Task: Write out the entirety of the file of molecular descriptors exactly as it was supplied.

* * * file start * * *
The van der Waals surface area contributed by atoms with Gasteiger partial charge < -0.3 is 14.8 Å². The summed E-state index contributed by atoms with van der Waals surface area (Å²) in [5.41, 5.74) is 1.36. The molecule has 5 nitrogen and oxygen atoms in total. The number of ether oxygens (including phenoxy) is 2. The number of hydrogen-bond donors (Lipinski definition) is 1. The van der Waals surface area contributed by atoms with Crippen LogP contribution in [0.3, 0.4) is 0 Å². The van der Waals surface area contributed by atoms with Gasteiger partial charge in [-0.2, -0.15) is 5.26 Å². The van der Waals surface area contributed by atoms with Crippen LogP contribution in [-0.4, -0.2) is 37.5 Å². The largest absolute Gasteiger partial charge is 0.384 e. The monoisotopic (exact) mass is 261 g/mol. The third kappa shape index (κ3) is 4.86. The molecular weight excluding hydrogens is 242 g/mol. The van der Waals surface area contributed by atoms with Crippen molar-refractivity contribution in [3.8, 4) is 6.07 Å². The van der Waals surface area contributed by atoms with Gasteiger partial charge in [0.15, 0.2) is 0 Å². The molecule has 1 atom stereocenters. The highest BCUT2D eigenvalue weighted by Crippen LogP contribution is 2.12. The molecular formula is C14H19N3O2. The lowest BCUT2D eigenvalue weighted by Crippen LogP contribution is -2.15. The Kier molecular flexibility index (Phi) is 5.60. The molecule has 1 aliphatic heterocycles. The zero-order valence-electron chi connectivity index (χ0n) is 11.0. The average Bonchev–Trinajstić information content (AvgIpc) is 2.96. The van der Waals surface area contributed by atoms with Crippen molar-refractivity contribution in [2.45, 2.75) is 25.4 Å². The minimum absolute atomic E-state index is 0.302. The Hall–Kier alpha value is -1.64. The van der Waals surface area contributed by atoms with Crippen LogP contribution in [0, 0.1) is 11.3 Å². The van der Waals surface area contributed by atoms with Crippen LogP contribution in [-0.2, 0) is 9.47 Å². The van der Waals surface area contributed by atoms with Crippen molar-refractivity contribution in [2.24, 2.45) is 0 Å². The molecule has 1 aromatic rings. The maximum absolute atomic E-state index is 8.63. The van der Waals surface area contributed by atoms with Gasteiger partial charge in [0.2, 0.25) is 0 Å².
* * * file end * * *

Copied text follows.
The van der Waals surface area contributed by atoms with Gasteiger partial charge < -0.3 is 14.8 Å². The summed E-state index contributed by atoms with van der Waals surface area (Å²) in [5.41, 5.74) is 1.36. The molecule has 5 nitrogen and oxygen atoms in total. The number of ether oxygens (including phenoxy) is 2. The number of hydrogen-bond donors (Lipinski definition) is 1. The van der Waals surface area contributed by atoms with Crippen LogP contribution in [0.3, 0.4) is 0 Å². The van der Waals surface area contributed by atoms with Gasteiger partial charge in [-0.2, -0.15) is 5.26 Å². The van der Waals surface area contributed by atoms with Crippen LogP contribution in [-0.4, -0.2) is 37.5 Å². The largest absolute Gasteiger partial charge is 0.384 e. The monoisotopic (exact) mass is 261 g/mol. The third kappa shape index (κ3) is 4.86. The molecular weight excluding hydrogens is 242 g/mol. The van der Waals surface area contributed by atoms with Crippen molar-refractivity contribution in [3.8, 4) is 6.07 Å². The van der Waals surface area contributed by atoms with Gasteiger partial charge in [0.15, 0.2) is 0 Å². The molecule has 1 atom stereocenters. The highest BCUT2D eigenvalue weighted by Crippen LogP contribution is 2.12. The molecular formula is C14H19N3O2. The lowest BCUT2D eigenvalue weighted by Crippen LogP contribution is -2.15. The Kier molecular flexibility index (Phi) is 5.60. The molecule has 1 aliphatic heterocycles. The zero-order valence-electron chi connectivity index (χ0n) is 11.0. The average Bonchev–Trinajstić information content (AvgIpc) is 2.96. The van der Waals surface area contributed by atoms with Crippen molar-refractivity contribution in [2.45, 2.75) is 25.4 Å². The minimum absolute atomic E-state index is 0.302. The Hall–Kier alpha value is -1.64. The van der Waals surface area contributed by atoms with Crippen LogP contribution in [0, 0.1) is 11.3 Å². The van der Waals surface area contributed by atoms with Crippen LogP contribution in [-0.2, 0) is 9.47 Å². The van der Waals surface area contributed by atoms with Crippen molar-refractivity contribution in [2.24, 2.45) is 0 Å². The molecule has 1 aromatic rings. The maximum absolute atomic E-state index is 8.63. The van der Waals surface area contributed by atoms with Gasteiger partial charge in [0.2, 0.25) is 0 Å².